We might ask ourselves why Kant needs different formulations of the categorical imperative. I think it is because it is perfectly possible in the first case (universal laws) to think of exceptions. So for example if a murderer were to come my door and I would think that it would be permissible to lie, which seems to contradict principle of universality, whereas if I were to apply the principle of humanity and kingdom of ends, it would not be, because here I am not universalising a particular situation (should I not lie in this situation), but what is it to be a human being and does it mean to belong to an ethical community. To treat someone as a means, is not only to use them, but also to deprive them of their humanity.

What Kant’s argument sets out are ideals that guide our actions. He is well aware that in the ‘real world’ things might not be as that easy, but if we were to give up our ideals altogether, then there would world would in chaos. We might readily agree that if everyone acted morally, then the world would be better, but the problem is that the world we live in isn’t like that at all. Not only is the world full of evil, even those who are evil, do not get punished. It seems grotesque to say that in telling the truth to the murderer I have done the moral thing, but the consequences of the act are of no interest. Kant gets out this problem by supplementing a religious argument for a moral one. If the kingdom of ends is only ideal in this world, then it will be real in the next one, but we might find this religious supplement in a secular world not comforting at all, and might even have the suspicion that Kant’s morality is only possible because of his religious beliefs and not the other way around.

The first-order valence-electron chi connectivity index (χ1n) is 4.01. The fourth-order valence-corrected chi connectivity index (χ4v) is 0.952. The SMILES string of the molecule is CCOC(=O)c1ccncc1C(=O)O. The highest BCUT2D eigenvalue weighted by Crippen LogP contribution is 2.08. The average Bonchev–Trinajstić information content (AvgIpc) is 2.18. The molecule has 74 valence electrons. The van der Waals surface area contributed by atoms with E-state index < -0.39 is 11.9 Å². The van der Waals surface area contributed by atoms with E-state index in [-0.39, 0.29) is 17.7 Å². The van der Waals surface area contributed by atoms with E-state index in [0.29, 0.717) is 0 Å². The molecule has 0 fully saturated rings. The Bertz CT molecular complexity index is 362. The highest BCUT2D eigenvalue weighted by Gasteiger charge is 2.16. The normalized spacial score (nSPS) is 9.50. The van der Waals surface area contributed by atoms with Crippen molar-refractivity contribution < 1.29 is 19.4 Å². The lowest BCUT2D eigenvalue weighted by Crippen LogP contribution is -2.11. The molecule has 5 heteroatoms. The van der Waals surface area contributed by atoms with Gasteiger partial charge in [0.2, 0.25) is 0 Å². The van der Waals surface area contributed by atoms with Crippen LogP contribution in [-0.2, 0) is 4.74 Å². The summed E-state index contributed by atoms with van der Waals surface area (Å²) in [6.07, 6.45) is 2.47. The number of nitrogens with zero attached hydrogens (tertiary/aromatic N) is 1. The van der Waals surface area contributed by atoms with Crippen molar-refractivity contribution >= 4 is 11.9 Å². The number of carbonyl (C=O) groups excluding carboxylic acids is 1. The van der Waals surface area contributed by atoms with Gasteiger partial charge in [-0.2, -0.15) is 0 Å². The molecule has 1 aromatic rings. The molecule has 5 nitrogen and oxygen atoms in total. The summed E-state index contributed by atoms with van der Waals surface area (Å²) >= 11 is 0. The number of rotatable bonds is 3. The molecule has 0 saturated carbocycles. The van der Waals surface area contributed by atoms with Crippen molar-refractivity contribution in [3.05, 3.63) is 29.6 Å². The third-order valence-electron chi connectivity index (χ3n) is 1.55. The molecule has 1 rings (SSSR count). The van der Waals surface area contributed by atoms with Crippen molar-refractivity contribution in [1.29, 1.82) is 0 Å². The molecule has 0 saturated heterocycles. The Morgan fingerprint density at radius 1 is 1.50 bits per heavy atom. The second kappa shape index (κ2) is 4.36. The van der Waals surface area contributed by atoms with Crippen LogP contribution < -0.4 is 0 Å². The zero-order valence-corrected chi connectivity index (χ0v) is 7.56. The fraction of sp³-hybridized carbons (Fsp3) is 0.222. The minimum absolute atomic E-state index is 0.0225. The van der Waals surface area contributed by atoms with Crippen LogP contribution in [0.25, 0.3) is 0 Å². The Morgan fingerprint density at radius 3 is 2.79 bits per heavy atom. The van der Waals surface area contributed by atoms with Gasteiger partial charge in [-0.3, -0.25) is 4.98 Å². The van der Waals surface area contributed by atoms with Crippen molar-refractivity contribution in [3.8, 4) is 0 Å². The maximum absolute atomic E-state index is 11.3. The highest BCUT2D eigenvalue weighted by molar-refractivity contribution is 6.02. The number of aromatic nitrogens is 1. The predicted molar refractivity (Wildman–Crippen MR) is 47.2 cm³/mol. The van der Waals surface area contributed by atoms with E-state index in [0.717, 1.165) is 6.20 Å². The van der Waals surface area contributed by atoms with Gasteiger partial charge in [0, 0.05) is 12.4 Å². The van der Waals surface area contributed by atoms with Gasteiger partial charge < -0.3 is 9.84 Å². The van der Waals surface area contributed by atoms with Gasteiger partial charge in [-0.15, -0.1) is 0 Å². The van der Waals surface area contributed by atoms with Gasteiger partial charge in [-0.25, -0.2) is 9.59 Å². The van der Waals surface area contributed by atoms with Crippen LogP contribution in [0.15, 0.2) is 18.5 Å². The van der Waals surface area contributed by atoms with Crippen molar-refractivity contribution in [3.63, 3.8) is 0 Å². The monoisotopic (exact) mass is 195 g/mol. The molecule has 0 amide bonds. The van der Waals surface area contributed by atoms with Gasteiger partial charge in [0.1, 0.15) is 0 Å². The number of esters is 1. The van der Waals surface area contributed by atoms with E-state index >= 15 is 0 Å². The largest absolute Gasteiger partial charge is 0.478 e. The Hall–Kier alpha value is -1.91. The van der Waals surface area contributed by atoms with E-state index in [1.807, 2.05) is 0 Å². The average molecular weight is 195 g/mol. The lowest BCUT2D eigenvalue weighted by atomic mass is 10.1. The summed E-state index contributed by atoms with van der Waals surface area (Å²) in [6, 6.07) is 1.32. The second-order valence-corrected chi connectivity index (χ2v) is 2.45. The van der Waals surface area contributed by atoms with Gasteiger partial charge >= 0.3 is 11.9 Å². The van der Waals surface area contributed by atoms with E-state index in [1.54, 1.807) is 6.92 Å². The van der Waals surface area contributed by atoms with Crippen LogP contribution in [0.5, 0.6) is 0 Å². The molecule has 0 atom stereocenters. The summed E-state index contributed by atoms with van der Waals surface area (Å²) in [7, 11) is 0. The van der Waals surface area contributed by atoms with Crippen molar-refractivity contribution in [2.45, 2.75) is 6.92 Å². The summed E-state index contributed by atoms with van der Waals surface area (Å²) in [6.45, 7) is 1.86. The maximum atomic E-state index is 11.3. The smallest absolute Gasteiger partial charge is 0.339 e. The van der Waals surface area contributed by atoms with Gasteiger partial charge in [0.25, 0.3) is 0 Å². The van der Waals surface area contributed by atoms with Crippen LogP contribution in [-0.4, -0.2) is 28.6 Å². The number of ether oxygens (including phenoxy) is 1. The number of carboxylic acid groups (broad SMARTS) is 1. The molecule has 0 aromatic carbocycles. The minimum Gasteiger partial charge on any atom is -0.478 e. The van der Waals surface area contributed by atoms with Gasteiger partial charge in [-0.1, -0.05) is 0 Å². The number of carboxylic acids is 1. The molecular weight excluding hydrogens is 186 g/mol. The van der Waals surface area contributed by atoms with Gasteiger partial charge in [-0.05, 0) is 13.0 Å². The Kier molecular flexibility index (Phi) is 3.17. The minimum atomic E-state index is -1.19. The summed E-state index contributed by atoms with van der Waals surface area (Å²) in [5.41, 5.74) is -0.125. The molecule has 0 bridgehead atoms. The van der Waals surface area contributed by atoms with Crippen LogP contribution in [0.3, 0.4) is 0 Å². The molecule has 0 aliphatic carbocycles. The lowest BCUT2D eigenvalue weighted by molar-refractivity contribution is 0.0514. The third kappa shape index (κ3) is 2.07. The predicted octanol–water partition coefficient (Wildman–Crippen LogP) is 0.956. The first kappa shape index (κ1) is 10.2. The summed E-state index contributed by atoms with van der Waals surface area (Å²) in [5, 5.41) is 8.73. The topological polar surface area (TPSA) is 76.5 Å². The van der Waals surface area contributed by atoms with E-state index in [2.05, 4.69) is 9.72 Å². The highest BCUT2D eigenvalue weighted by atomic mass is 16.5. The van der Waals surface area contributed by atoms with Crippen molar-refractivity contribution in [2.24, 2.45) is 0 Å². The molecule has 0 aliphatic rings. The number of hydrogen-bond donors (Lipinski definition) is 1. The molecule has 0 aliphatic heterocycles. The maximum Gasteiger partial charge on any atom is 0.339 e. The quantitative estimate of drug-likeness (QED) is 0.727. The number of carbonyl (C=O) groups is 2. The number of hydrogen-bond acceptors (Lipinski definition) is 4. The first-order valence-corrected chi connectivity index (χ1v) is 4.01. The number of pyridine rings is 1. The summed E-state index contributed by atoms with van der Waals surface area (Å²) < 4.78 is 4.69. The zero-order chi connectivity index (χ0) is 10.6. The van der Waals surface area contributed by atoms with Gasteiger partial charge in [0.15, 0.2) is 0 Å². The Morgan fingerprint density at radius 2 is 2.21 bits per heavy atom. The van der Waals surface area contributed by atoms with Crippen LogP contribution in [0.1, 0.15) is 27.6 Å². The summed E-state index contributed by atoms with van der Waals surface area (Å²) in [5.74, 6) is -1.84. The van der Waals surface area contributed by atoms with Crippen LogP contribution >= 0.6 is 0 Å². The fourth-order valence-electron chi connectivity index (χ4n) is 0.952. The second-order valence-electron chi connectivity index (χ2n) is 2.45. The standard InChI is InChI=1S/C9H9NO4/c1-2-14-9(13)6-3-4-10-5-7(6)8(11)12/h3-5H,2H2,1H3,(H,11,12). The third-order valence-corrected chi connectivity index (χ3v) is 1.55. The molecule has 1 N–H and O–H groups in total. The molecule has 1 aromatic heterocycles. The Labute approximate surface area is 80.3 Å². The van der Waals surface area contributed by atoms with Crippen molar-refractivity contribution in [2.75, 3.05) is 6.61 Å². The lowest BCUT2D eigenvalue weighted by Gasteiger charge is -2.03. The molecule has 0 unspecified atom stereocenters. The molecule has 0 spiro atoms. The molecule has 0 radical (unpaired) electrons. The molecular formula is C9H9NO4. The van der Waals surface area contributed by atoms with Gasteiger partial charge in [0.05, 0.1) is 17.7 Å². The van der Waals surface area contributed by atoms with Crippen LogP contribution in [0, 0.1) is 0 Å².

Works Cited

Franks, P.W., 2005. All Or Nothing: Systematicity, Transcendental Arguments, and Skepticism in German Idealism. Harvard University Press.

Gaita, R., 2000. A Common Humanity : Thinking about Love and Truth and Justice. Routledge, London.

[1] Even if Kant shows that freedom and morality are reciprocal, this does not prove that anything like freedom exists as an empirical possibility, and in fact cannot do so. On freedoms as a fact of reason, see (Franks, 2005, pp. 278–84).

[2] It is for this reason that the difference between rule utilitarianism and deontology can be slight indeed. It is certainly the way that Mill understood Kant.

Utilitarianism – Lecture 1

April 24, 2016

John_Stuart_Mill_by_London_Stereoscopic_Company,_c1870In this course I am making a distinction between morality and ethics. Morality is the application of reason to moral decisions. Ethics, on contrary, is not about procedures but how I respond, or fail to respond to the sufferings of others. This isn’t a matter of reason, but of sensibility, since it is perfectly possible to ‘reason’ oneself out of ethics simply by refusing the status of humanity to others.

In Western philosophy, at least, there are 3 standard form of moral rationality (though the third is really a critique of the other 2): utilitarianism, deontology and virtue theory. Utilitarianism focuses on the consequences of acts, whereas deontology emphasises the intentions of the agent. What is common to them both, however, is that they begin with the self and the self is primarily understood as a rational agent. It is this presupposition that will be questioned to some extent by the third theory, virtue theory, and fundamentally by ethics. In virtue theory, will still begin with the self, but the self is interpreted as existing in a concrete situation (a given community, society and history) whose values are embedded rather than deduced rationally, and what matter is not just the intentions or consequences of actions, but character and authenticity. Ethics, as we shall later in the course, goes even further than this, because it questions whether we should begin with the self at all, but rather with others, and that our commitment to others is first about sensibility, rather than rationality (in other words that the relation to other is different from the relation of the self to itself in moral reflection).